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UD master gardeners help Wilmington neighborhood: youtube.com/watch?v=T5dyghBjb0I

Call in the Master Gardeners

Photos courtesy of Linda Ulmanis and Becca Gulino | Video by JT Maher

Wilmington church creates community garden, donates produce with the help of UD’s Master Gardeners

In 2016, fresh produce had dried up at the Lutheran Community Services Food Pantry in Wilmington, Delaware. So New Castle County churches were asked to plant a small garden strip and contribute the harvest. But Linda Ulmanis and Becca Gulino, members of the Lutheran Church of the Good Shepherd in North Wilmington, said they thought they could do more. They applied for and received a grant to put in three 18-by-4-foot raised beds.  

As the church began its first foray in the garden, the duo contacted University of Delaware Cooperative Extension Master Gardeners. Little did they know that right down the street lived Carrie Murphy, extension agent and lawn and garden program leader at UD. 

“She answered a lot of questions for us and was very encouraging and just wonderful in that Carrie Murphy way,” said Gulino.

The garden produced 3,400 pounds of food for the Lutheran Community Services Food Pantry in Wilmington.

Murphy provided not only expert advice, but also connected the church with several contacts to help with technical assistance, support and funding to further their initiative. In its inaugural campaign, the garden yielded nearly 700 pounds of food. 

“We began this garden as a project to become more outside of our building. One of our missions is feeding people. This is feeding people in a healthy way,” said Ulmanis. “It’s feeding people in a different way than just writing a check. Getting your hands in the dirt in the garden, there is something special about that.”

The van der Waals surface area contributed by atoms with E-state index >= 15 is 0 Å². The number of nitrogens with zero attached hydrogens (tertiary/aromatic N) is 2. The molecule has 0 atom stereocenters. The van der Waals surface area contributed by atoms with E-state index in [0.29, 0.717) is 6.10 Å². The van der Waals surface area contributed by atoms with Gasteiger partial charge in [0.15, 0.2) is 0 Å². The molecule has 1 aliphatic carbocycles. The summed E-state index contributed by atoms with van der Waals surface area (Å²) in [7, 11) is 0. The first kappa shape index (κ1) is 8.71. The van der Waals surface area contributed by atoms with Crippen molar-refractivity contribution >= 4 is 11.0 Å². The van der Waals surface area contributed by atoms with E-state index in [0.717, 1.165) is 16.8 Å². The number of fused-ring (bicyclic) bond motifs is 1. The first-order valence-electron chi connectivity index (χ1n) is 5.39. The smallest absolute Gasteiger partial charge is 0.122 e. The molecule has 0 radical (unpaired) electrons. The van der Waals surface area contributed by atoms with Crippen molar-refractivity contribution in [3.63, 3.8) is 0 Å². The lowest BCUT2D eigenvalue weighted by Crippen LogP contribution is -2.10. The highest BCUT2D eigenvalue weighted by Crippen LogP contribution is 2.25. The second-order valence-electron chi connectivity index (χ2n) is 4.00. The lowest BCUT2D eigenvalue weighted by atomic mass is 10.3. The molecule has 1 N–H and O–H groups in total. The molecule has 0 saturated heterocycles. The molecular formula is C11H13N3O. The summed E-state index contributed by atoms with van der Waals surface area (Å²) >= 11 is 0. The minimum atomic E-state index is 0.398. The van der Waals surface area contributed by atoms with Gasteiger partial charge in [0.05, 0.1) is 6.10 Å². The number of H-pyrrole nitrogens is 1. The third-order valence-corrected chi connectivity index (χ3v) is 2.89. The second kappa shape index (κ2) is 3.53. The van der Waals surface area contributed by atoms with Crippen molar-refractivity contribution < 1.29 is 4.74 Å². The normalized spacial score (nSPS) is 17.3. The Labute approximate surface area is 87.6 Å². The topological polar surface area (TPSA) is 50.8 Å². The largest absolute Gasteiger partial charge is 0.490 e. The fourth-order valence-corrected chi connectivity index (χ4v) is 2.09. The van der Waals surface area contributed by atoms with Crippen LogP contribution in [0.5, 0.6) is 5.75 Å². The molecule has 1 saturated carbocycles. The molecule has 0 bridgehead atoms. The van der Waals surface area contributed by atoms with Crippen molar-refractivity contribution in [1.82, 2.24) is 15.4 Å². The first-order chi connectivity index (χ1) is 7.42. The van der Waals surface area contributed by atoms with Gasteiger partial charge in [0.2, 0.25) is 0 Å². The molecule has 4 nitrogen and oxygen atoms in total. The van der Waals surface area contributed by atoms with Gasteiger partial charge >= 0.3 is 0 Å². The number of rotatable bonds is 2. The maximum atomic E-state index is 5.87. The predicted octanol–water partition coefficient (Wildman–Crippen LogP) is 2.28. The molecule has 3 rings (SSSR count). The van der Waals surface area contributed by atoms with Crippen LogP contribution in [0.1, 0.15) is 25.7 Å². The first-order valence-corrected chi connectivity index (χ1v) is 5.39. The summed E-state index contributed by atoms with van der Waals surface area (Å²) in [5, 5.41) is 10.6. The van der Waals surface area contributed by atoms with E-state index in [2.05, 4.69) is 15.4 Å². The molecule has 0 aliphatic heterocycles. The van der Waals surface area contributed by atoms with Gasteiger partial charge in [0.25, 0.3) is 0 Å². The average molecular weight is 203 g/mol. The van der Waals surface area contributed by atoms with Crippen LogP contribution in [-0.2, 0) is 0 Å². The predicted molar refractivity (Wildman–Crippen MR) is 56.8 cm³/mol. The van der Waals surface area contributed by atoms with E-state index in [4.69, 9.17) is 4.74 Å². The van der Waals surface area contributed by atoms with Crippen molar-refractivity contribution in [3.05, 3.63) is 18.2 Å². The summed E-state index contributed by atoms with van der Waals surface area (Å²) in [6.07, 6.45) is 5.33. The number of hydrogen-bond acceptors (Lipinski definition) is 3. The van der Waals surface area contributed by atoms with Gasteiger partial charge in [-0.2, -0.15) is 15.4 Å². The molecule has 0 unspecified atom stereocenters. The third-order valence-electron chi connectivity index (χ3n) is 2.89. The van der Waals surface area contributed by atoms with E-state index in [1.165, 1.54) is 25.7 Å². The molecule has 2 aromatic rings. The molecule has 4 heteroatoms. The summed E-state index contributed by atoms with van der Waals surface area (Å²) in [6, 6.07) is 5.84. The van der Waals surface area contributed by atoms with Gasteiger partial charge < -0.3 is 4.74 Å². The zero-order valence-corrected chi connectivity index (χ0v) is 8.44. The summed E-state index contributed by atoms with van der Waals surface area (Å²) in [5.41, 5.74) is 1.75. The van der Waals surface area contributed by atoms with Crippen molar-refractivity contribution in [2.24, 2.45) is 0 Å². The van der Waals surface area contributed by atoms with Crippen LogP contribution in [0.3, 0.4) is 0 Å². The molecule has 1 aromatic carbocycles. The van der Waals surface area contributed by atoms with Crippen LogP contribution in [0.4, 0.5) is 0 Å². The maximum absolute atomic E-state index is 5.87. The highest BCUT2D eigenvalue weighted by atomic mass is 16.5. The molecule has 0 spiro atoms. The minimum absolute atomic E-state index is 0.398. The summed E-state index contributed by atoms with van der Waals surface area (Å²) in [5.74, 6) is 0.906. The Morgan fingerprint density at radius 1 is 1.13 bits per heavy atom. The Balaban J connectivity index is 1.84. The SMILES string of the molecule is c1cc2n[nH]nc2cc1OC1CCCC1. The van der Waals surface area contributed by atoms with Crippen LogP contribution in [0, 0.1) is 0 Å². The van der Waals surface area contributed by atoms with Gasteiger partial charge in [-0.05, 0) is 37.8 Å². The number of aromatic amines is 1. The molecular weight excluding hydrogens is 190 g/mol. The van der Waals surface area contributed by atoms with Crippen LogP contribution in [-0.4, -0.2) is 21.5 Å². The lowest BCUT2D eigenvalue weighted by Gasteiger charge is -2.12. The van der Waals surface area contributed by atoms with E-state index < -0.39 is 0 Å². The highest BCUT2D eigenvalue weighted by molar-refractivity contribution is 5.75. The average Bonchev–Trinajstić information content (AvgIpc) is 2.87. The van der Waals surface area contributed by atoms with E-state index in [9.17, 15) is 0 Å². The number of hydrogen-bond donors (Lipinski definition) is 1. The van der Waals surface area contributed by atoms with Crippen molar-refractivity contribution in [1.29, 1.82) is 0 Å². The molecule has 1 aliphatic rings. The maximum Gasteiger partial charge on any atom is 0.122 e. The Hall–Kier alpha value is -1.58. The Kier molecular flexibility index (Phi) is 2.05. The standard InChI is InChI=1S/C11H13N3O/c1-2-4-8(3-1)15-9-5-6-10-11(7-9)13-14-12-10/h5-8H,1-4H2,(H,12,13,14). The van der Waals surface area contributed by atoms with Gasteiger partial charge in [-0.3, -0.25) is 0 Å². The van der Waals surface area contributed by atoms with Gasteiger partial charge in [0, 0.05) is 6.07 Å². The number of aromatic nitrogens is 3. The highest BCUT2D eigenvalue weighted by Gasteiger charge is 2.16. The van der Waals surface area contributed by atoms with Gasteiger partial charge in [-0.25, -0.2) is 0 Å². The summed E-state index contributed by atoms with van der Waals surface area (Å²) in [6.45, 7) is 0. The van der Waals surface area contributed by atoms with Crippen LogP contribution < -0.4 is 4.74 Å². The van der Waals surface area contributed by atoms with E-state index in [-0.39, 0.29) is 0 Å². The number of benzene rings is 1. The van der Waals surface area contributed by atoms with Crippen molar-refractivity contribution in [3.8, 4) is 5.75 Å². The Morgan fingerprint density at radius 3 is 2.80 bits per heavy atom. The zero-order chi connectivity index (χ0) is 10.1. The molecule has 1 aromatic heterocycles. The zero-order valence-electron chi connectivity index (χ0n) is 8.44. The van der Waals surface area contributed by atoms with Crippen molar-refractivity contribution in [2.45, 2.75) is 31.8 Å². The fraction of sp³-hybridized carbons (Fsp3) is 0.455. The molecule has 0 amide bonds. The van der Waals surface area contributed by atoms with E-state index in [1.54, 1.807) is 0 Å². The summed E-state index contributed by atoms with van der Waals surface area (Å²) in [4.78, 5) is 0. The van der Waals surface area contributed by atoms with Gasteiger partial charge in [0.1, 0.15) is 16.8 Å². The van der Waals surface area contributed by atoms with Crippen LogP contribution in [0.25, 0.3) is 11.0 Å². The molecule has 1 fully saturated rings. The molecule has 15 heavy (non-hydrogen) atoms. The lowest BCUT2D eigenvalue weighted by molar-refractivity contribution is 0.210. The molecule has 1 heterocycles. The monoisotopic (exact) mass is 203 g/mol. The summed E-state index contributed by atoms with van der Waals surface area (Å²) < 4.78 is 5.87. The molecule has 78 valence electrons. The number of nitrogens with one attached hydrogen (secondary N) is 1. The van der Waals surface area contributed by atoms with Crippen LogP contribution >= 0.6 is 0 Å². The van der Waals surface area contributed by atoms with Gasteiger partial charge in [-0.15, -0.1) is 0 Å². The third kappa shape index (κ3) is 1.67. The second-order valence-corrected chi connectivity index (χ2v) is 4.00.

Linda Ulmanis took advantage of UD Cooperative Extension’s Beginning Farmer and Master Gardener programs.
Linda Ulmanis took advantage of UD Cooperative Extension’s Beginning Farmer and Master Gardener programs.

Through Murphy, the church connected with their Delaware Master Gardener committee specifically assigned to assist schools, community gardens and urban farms. Partnering with the Delaware Urban Farm and Food Coalition, these Master Gardeners have developed loads of resources and workshops. Longtime Master Gardener Karen Curtis co-chairs the committee and works closely with Lutheran Church of the Good Shepherd. 

“What is notable is [Linda’s and Becca’s] continued interaction with UD Cooperative Extension. First, it was assistance for the Shepherd Garden. Then taking [Extension’s] Beginning Farmer class. Now it is Master Gardener training, so they can use their experience and knowledge to help other community gardeners,” said Curtis, who retired from UD’s School of Public Policy and Administration. “Their faith-based experience will be very valuable for other faith-based gardeners.”

As the garden grew, in its first few years, the duo wondered about interest in a community garden. They posted an ad for 15 beds, which were filled almost immediately. The community gardeners are asked to donate 10% of their produce to the food pantry, but gladly donate much more, tipping the scales at more than 3,400 pounds.  

The once blank space surrounding the church has transformed into a productive and community-oriented landscape as the thriving garden has more than doubled in size.

“Now we feel that we have education behind it,” said Ulmanis. “We’re looking forward to putting what we’re learning in the Master Gardener program to use in the garden next year on crop rotations and extending the seasons and succession planning.”

Church member Karlis Ulmanis was a chief builder in the garden.

The team has also started a meadow with native trees and pollinators on the property as their coursework has shown them the critical roles played in local ecosystems. The location has unsurprisingly become a favorite for worship. 

Talk to the experts

For Delawareans interested in starting or expanding a garden, Delaware Master Gardeners are ready.

“When you contact us, interested in starting a new garden, we will connect you with a Master Gardener to talk about your needs and how we can help,” said Murphy. 

The help includes on-site counsel and a bevy of resources on how to plant, water and harvest. What do you do once the food is ready to harvest? UD Cooperative Extension has that covered, too, through its Master Food Educators and Master Wellness Volunteers programs. 

If your organization would like Master Gardeners’ counsel, contact Carrie Murphy or call the New Castle County Garden Line at 302-831-8862.

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